These images were taken yesterday on August 16th at Ocean Shores, WA. On the outer coast near the Quinault Casino. This was a field trip sponsored by the Seattle Audubon, and there were nine of us on the trip. Later the bird was seen by two other birders see -- eBird for those details. We accessed the beach from the entrance point by the Best Western Hotel and drove north. We saw the usual Western Sandpipers, Semipalmated Plovers and Sanderlings but it was low tide the birds were scattered and not bunched up so we had low numbers and small groupings of birds. After driving as far as we legally could we turned around and were headed south back to the Best Western beach access point thinking about the North Jetty as the next stop. I don't know why I stopped the car to look at this small group of shorebirds, but the day before on the shorebird field trip for the Fall Shorebird Class I taught for Eastside Audubon we found a Ruddy Turnstone on the beach with a few Western Sandpipers and Semipalmated Plovers. What happened next though must have looked like pandemonium on the beach as I jumped out of my car and ran back to Blair's car to ask him to get the scope out, he was already out of his car grabing his camera. We both had left our car doors open and cars running as we very quickly realized what we were seeing. I bet the field trip participants wondered what the heck they'd gotten themselves into as both drivers had jumped out of their cars. Blair and I both called out Lesser Sand Plover, although I think the first thing I said was the old name Mongolian Plover. After awhile we settled down and got the other field trip participants on the bird, but still in shock/surprise that we'd located a bird that hadn't been seen in Washington since 2013, we made sure everyone got good looks, four of five of us had cameras and got pictures, and I'm not sure I stopped smiling and saying WOW, for a couple of hours. Yep, 24 hours later, WOW!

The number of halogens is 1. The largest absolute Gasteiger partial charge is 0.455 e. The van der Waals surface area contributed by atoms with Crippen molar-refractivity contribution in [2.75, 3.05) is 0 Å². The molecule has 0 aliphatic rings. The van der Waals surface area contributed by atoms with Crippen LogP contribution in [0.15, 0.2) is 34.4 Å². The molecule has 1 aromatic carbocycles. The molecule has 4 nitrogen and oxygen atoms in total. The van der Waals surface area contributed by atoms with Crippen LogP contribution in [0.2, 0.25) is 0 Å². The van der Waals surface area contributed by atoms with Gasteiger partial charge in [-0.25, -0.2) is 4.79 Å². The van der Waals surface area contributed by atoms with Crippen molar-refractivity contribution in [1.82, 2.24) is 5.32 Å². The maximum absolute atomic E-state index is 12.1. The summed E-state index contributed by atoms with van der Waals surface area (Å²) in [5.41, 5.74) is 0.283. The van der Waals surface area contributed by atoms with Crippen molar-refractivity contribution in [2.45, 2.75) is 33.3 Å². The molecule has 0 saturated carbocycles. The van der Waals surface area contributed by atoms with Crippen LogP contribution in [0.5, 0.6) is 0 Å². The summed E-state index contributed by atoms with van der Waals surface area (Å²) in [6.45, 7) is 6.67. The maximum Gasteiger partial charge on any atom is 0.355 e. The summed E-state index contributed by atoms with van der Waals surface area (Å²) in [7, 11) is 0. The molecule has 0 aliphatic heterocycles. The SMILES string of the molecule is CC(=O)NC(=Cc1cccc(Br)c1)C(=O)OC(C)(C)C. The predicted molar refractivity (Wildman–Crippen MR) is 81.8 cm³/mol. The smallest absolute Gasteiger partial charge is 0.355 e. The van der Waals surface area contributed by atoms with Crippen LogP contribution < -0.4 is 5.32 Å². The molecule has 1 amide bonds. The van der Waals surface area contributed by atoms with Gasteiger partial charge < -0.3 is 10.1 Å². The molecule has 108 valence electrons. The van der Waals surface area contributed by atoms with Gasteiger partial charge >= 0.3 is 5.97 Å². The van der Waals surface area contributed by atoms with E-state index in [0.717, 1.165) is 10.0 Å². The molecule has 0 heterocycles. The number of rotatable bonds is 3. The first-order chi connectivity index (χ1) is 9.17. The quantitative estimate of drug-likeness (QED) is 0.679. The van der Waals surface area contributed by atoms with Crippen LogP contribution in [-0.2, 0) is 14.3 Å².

Later in the day on the Oyhut Game Range we located what we first thought to be 17 Pacific Golden Plovers, but when they were flushed by a peregrine there were 22 or 23. I had counted 8 the day before with the Eastside Audubon Class. But, 20+ Pacific Golden Plovers was a high number for all of us.
There was also a pair of peregrine on the Game Range, and we watch one Peregrine Falcon snack on a shorebird. It had landed pretty close to use and we had great views with our bins. We couldn't make out the band number but it had a right leg red band and a left leg green band. It was pretty windy by then and even with scope views there was too much vibration to read the band number.
We watched the peregrine that had been snacking take off and fly about two feet off the ground and spit a group of flushed shorebirds. Then the other peregrine from higher up dove on one of the groups. It caught one of the small shorebirds and flew directly over head. On any normal fieldtrip that would have been the highlight, watching a peregrine hunt then do a fly over at 20 feet. But on a day with a Lesser Sand Plover and 20+ Pacific Golden Plovers, it was exciting, but definitely not the highlight!
These images were taken around 11:45 AM in mid-day light with the Canon 7D Mark II and a 100-400 mm lens with a 1.4 Extender so the effective focal lenght was 896 mm. I had to do a lot of cropping on each image, we were not that close to the bird, and none of us wanted to flush it.
Enjoy Get outside and Thanks! Tim